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Choosing a Drug Treatment Program

What to Look for in Substance Abuse Rehab


Choosing a Drug Treatment Program

When evaluating the many types of substance abuse treatment programs, remember that everyone’s needs are different. In general, the longer and more intense the drug use, the longer and more intense the treatment you may need.

Regardless of a program’s length in weeks or months, support and long-term follow-up are crucial to recovery. A quality treatment program not only addresses the drug abuse, it also addresses the emotional pain and other life problems that contribute to your addiction.

What to look for in a substance abuse treatment program

When you start looking for substance abuse treatment, you may see advertisements for programs in tranquil settings with gorgeous views. While amenities like that are nice to have, they likely come with a big price tag. Focus on what is truly important: appropriate licensing, quality of care during the program, follow-up services, and staff credentials. Things to check include:

  • Program accreditation and licensing. Make sure the treatment program is accredited by the state it’s in. Also check to ensure that the program is run by licensed, well-trained mental health professionals and addiction specialists.
  • The effectiveness of the program's treatment methods. Treatment centers should have at least some statistics on their success rates, preferably from an objective outside agency.
  • Type of aftercare services to prevent relapse. Is there a well-run aftercare program? Does it provide referrals to other recovery services and support groups in the community? Also make sure that a staff member will collaborate with you to create a discharge plan before you leave the program.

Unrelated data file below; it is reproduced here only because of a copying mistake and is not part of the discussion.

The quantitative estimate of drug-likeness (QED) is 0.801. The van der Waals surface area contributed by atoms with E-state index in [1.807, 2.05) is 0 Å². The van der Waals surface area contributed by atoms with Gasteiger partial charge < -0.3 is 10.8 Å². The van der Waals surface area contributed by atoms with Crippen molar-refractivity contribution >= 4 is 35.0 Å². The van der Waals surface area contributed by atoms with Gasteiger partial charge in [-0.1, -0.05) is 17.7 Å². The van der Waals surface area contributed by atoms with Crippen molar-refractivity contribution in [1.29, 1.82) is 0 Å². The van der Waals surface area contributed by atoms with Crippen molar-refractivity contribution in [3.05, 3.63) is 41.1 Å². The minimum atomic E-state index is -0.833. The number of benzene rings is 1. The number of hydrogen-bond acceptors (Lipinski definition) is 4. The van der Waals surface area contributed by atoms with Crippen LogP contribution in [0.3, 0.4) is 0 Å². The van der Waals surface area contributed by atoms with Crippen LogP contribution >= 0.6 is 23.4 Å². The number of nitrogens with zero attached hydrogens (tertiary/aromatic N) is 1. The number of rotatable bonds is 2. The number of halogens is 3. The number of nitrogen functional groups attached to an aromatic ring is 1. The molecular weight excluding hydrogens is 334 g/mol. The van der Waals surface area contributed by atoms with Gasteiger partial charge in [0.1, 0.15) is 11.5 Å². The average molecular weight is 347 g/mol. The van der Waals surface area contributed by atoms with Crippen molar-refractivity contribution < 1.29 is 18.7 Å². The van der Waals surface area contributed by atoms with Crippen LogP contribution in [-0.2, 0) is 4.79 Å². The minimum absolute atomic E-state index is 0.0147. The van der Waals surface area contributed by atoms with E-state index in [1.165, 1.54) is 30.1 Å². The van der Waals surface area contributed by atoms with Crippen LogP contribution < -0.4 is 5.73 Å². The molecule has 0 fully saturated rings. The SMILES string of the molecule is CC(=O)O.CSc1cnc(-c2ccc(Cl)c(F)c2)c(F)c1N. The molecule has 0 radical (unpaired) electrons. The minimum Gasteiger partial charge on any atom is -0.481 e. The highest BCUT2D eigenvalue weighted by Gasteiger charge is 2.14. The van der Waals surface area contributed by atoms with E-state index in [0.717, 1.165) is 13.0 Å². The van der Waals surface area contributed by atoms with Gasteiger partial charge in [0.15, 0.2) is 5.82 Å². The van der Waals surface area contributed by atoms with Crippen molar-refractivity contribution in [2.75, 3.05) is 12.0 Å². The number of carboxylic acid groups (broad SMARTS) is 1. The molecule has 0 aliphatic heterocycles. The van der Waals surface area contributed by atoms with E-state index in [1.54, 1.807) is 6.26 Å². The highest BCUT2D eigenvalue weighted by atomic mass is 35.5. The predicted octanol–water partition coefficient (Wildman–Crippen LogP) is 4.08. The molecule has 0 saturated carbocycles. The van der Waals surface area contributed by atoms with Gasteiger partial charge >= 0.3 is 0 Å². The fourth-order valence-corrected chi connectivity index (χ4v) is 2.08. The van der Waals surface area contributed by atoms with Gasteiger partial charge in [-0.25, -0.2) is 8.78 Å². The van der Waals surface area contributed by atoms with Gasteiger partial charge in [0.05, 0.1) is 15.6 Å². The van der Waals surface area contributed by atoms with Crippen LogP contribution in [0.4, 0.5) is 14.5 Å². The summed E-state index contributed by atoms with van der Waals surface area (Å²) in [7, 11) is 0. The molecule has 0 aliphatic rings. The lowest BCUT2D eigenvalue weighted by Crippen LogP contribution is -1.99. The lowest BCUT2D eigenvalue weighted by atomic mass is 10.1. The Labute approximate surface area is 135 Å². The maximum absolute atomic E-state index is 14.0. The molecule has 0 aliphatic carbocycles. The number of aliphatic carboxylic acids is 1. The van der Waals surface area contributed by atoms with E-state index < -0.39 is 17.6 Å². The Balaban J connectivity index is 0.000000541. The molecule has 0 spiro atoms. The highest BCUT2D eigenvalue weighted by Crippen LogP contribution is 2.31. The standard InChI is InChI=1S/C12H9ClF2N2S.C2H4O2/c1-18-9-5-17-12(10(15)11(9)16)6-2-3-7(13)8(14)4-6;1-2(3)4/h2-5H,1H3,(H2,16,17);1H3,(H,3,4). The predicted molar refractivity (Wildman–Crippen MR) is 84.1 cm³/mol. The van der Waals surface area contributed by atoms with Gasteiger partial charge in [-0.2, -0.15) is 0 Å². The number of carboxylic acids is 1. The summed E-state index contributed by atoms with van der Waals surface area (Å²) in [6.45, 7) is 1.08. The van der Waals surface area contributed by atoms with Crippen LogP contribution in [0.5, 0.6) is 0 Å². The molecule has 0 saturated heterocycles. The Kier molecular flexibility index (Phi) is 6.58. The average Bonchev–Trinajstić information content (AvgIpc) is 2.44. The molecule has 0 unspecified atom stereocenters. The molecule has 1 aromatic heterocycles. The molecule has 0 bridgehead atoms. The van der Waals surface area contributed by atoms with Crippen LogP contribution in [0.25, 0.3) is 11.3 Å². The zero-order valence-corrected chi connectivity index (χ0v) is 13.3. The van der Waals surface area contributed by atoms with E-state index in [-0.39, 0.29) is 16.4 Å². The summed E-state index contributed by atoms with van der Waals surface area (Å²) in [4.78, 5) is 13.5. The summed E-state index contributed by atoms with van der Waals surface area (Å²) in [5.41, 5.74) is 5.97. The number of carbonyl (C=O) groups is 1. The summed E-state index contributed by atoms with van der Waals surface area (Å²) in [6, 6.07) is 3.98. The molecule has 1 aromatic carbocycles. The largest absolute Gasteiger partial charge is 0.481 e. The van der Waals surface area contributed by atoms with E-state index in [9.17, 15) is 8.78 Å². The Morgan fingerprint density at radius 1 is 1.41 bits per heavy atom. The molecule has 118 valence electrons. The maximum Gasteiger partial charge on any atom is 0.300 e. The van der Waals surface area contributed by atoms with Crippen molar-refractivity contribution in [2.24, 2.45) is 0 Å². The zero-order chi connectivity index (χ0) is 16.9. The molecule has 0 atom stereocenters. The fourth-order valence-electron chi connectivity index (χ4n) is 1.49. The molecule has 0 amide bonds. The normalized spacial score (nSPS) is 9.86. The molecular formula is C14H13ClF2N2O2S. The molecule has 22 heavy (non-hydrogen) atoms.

An overview of substance abuse treatment programs

Types of drug treatment programs

Residential treatment – Residential treatment involves living at a treatment facility while undergoing intensive treatment during the day. Residential treatment normally lasts from 30-90 days.

Partial hospitalization – Partial hospitalization is for people who require ongoing medical monitoring but have a stable living situation. These treatment programs usually meet at the hospital for 3-5 days a week, 4-6 hours per day.

Intensive outpatient program (IOP) – Not a live-in treatment program, but it still requires a major time commitment. Intensive outpatient programs usually meet at least 3 days a week for 2-4 hours a day or more. The major focus is relapse prevention. These outpatient programs are often scheduled around work or school.

Counseling (Individual, Group, or Family) – Works best in conjunction with other types of treatment or as follow-up support. Therapy can help you identify the root causes of your drug use, repair your relationships, and learn healthier coping skills.

Sober living – Normally follows intensive treatment like residential treatment. You live with other recovering addicts in a supportive drug-free environment. Sober living facilities are useful if you have nowhere to go or you’re worried that returning home too soon will lead to relapse.